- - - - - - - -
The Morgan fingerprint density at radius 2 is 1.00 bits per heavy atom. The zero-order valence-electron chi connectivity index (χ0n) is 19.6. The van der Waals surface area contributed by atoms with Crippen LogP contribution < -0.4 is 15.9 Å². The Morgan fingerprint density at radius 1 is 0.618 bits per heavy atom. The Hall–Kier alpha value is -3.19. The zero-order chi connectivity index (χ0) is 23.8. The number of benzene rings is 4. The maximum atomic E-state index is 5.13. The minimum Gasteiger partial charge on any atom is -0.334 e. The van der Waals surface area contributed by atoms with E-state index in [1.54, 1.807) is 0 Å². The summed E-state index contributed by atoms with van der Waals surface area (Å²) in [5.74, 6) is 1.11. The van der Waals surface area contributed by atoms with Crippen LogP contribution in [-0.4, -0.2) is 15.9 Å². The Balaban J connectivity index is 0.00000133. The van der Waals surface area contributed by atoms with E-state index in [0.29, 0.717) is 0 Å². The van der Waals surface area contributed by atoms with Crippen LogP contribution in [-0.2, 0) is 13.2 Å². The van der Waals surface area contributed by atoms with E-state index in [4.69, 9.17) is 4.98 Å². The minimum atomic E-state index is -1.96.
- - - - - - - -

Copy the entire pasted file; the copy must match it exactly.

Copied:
The Morgan fingerprint density at radius 2 is 1.00 bits per heavy atom. The zero-order valence-electron chi connectivity index (χ0n) is 19.6. The van der Waals surface area contributed by atoms with Crippen LogP contribution < -0.4 is 15.9 Å². The Morgan fingerprint density at radius 1 is 0.618 bits per heavy atom. The Hall–Kier alpha value is -3.19. The zero-order chi connectivity index (χ0) is 23.8. The number of benzene rings is 4. The maximum atomic E-state index is 5.13. The minimum Gasteiger partial charge on any atom is -0.334 e. The van der Waals surface area contributed by atoms with E-state index in [1.54, 1.807) is 0 Å². The summed E-state index contributed by atoms with van der Waals surface area (Å²) in [5.74, 6) is 1.11. The van der Waals surface area contributed by atoms with Crippen LogP contribution in [-0.4, -0.2) is 15.9 Å². The Balaban J connectivity index is 0.00000133. The van der Waals surface area contributed by atoms with E-state index in [0.29, 0.717) is 0 Å². The van der Waals surface area contributed by atoms with Crippen LogP contribution in [-0.2, 0) is 13.2 Å². The van der Waals surface area contributed by atoms with E-state index in [4.69, 9.17) is 4.98 Å². The minimum atomic E-state index is -1.96.